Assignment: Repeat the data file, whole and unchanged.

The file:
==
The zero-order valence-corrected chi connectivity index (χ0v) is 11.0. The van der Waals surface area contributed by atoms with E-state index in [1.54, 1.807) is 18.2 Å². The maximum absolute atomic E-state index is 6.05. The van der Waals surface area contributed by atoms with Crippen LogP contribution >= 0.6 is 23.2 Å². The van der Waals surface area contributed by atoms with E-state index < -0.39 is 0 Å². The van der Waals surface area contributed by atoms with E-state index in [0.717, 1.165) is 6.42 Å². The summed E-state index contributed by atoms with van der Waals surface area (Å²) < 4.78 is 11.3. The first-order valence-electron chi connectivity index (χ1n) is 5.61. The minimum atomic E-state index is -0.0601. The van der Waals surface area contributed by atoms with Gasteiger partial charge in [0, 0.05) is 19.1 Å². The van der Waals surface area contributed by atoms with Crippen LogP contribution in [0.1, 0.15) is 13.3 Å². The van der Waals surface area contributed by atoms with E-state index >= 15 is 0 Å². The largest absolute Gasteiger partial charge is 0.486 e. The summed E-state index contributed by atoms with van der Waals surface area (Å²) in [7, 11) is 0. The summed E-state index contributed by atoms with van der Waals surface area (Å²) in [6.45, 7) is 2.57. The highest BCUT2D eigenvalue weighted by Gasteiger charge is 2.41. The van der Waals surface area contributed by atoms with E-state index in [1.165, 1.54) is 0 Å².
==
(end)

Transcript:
The zero-order valence-corrected chi connectivity index (χ0v) is 11.0. The van der Waals surface area contributed by atoms with E-state index in [1.54, 1.807) is 18.2 Å². The maximum absolute atomic E-state index is 6.05. The van der Waals surface area contributed by atoms with Crippen LogP contribution >= 0.6 is 23.2 Å². The van der Waals surface area contributed by atoms with E-state index < -0.39 is 0 Å². The van der Waals surface area contributed by atoms with E-state index in [0.717, 1.165) is 6.42 Å². The summed E-state index contributed by atoms with van der Waals surface area (Å²) < 4.78 is 11.3. The first-order valence-electron chi connectivity index (χ1n) is 5.61. The minimum atomic E-state index is -0.0601. The van der Waals surface area contributed by atoms with Gasteiger partial charge in [0, 0.05) is 19.1 Å². The van der Waals surface area contributed by atoms with Crippen LogP contribution in [0.1, 0.15) is 13.3 Å². The van der Waals surface area contributed by atoms with E-state index >= 15 is 0 Å². The largest absolute Gasteiger partial charge is 0.486 e. The summed E-state index contributed by atoms with van der Waals surface area (Å²) in [7, 11) is 0. The summed E-state index contributed by atoms with van der Waals surface area (Å²) in [6.45, 7) is 2.57. The highest BCUT2D eigenvalue weighted by Gasteiger charge is 2.41. The van der Waals surface area contributed by atoms with E-state index in [1.165, 1.54) is 0 Å².